Blockbuster Offshore Oil Discoveries Power the Brazilian Fossil Fuel Industry

Brazil’s Energy Transformation

Recent discoveries of massive offshore oil and gas reserves have transformed the South American country of Brazil into one of the world’s biggest fossil fuel producers. As a country that physically occupies nearly a half of South America’s total landmass, Brazil has a commanding presence in Latin America. In terms of total land area, Brazil is the fifth largest country. Similarly, Brazil is also the fifth most populous country in the world, with a population of about 212 million at the beginning of 2020. With its immense total land area and rapidly growing population, Brazil is known as a developing country with growing energy needs. According to the International Energy Agency, Brazil’s total demand for energy has doubled since 1990. This rapidly increasing demand for energy has been met through a combination of growth in both renewables and fossil fuels.

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A Global Fossil Fuel Leader

Brazil is the third-biggest producer of fossil fuels in the Americas and also the ninth-biggest producer in the world (EIA, 2019). While Venezuela holds more oil reserves than any other country in the world, Brazil overtook the country in 2017 as South America’s biggest oil and gas producer. In recent years, new offshore oil and gas projects have helped to transform Brazil into one of the most important fossil fuel producers in the world. These discoveries have also helped the country provide the majority of the oil and natural gas needed to sustain its rapidly growing economy. According to energy data released in 2017, Brazil pumped nearly 3.36 million barrels of oil per day, leaving the country only behind the U.S. and Canada in terms of overall oil production in the Americas (EIA, 2019). The 2018 worldwide energy report, released as part of the semi-annual Oil and Gas Journal, highlighted how Brazil held about 12.6 billion barrels of proven crude oil reserves, which is the second-biggest endowment of oil in South America behind Venezuela’s enormous 300 billion barrel reserves.

The oil and gas industry in Brazil has helped the country emerge from an extended period of economic stagnation. The World Bank reports that social and economic progress made between 2003 and 2014 ended up lifting about 29 million Brazilians out of poverty. The oil and gas industry has provided the Brazilian government with sufficient revenues to restore fiscal sustainability and helped reduce poverty and economic inequality. A strong recession that was followed by a damaging economic crisis led to increased periods of geopolitical conflict in Brazil. As poverty became widespread, violence continued to spread, and investor confidence all but vanished from the Brazilian economy. Then, a wave of optimism swept through Brazil following the discovery of large offshore oil and gas reserves.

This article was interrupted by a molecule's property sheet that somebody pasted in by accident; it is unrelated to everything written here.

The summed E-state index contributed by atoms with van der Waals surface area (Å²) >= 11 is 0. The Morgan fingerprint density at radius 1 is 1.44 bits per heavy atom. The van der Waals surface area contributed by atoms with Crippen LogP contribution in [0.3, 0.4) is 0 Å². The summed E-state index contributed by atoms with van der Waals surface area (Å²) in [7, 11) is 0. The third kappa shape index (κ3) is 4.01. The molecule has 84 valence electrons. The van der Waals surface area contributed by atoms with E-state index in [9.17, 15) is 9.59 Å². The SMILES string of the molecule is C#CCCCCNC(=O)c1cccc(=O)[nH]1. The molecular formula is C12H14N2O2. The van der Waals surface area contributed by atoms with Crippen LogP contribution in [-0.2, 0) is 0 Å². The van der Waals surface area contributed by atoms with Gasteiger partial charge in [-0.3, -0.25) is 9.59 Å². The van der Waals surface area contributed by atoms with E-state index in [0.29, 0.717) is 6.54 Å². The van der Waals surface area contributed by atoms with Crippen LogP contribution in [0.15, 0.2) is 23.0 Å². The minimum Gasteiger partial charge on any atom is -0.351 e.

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A Storied History

While oil and gas projects in Brazil have only recently been the focus of international investors, Brazil has a long history in the fossil fuel industry. The first recorded expedition related to oil exploration in Brazil took place during the 19th century. In 1864, a British entrepreneur named Thomas Denny Sargent was granted permission to explore for and extract oil and other natural resources within the Camamu and Ilhéus districts of central Brazil. Following this early oil-related expedition, the Geological and Mineralogical Service of Brazil (GMSB) was founded in 1907 to move forward with future oil and gas exploration efforts. Although, after drilling over 60 individual oil wells through numerous Brazilian districts, the GMSB was found to be largely unsuccessful at finding oil reserves.

Later on in 1934, a decree known as the Promotion of Mineral Production (DNPM) was established to promote better oil exploration techniques. As a result of the DNPM, U.S. oil specialists were hired to work with an independent Brazilian oil company to develop an economically feasible strategy to find and extract oil. After a number of small discoveries, the National Petroleum Council was developed in 1938 to help regulate oil production activities. By 1941, Brazil was only producing 2,700 barrels of oil per day, while the country was consuming roughly 170,000 barrels of oil per day (Braga, 2018). This massive gap between oil production and oil consumption was viewed as problematic to say the least. As the demand for energy continued to grow, the Brazilian government decided to take more action to stimulate the oil and gas industry by establishing Petrobras, which became an influential semi-public Brazilian multinational oil company.